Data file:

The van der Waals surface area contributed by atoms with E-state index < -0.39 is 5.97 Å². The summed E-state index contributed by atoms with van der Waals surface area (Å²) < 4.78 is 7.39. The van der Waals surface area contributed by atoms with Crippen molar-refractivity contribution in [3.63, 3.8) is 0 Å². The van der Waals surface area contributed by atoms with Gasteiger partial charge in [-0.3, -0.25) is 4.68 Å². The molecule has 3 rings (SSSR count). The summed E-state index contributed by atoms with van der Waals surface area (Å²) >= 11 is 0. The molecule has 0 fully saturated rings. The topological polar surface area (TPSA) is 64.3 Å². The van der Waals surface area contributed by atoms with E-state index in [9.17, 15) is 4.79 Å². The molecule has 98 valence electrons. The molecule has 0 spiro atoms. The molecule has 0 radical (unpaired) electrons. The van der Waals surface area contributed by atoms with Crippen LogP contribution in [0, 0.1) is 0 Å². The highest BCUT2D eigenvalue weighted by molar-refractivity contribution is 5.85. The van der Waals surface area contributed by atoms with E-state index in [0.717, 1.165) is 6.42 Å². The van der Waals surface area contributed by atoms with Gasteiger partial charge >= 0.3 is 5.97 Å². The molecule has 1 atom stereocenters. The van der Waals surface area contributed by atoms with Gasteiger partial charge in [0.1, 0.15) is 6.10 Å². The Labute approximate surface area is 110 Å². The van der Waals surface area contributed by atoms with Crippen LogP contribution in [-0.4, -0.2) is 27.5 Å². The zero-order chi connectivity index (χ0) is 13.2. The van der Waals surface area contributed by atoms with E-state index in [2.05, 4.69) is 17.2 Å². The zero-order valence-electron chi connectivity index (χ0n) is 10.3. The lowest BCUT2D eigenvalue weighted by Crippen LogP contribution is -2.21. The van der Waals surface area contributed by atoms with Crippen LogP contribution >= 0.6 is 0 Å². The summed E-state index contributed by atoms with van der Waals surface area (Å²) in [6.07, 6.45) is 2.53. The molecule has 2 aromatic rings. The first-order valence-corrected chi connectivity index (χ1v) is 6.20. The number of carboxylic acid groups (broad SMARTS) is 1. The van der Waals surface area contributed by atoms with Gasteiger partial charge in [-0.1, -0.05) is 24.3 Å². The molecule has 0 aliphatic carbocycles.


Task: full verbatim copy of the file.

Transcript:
The van der Waals surface area contributed by atoms with E-state index < -0.39 is 5.97 Å². The summed E-state index contributed by atoms with van der Waals surface area (Å²) < 4.78 is 7.39. The van der Waals surface area contributed by atoms with Crippen molar-refractivity contribution in [3.63, 3.8) is 0 Å². The van der Waals surface area contributed by atoms with Gasteiger partial charge in [-0.3, -0.25) is 4.68 Å². The molecule has 3 rings (SSSR count). The summed E-state index contributed by atoms with van der Waals surface area (Å²) >= 11 is 0. The molecule has 0 fully saturated rings. The topological polar surface area (TPSA) is 64.3 Å². The van der Waals surface area contributed by atoms with E-state index in [9.17, 15) is 4.79 Å². The molecule has 98 valence electrons. The molecule has 0 spiro atoms. The molecule has 0 radical (unpaired) electrons. The van der Waals surface area contributed by atoms with Crippen LogP contribution in [0, 0.1) is 0 Å². The highest BCUT2D eigenvalue weighted by molar-refractivity contribution is 5.85. The van der Waals surface area contributed by atoms with E-state index in [0.717, 1.165) is 6.42 Å². The van der Waals surface area contributed by atoms with Gasteiger partial charge >= 0.3 is 5.97 Å². The molecule has 1 atom stereocenters. The van der Waals surface area contributed by atoms with Gasteiger partial charge in [0.1, 0.15) is 6.10 Å². The Labute approximate surface area is 110 Å². The van der Waals surface area contributed by atoms with Crippen LogP contribution in [-0.4, -0.2) is 27.5 Å². The zero-order chi connectivity index (χ0) is 13.2. The van der Waals surface area contributed by atoms with E-state index in [2.05, 4.69) is 17.2 Å². The zero-order valence-electron chi connectivity index (χ0n) is 10.3. The lowest BCUT2D eigenvalue weighted by Crippen LogP contribution is -2.21. The van der Waals surface area contributed by atoms with Crippen LogP contribution >= 0.6 is 0 Å². The summed E-state index contributed by atoms with van der Waals surface area (Å²) in [6.07, 6.45) is 2.53. The molecule has 2 aromatic rings. The first-order valence-corrected chi connectivity index (χ1v) is 6.20. The number of carboxylic acid groups (broad SMARTS) is 1. The van der Waals surface area contributed by atoms with Gasteiger partial charge in [-0.1, -0.05) is 24.3 Å². The molecule has 0 aliphatic carbocycles.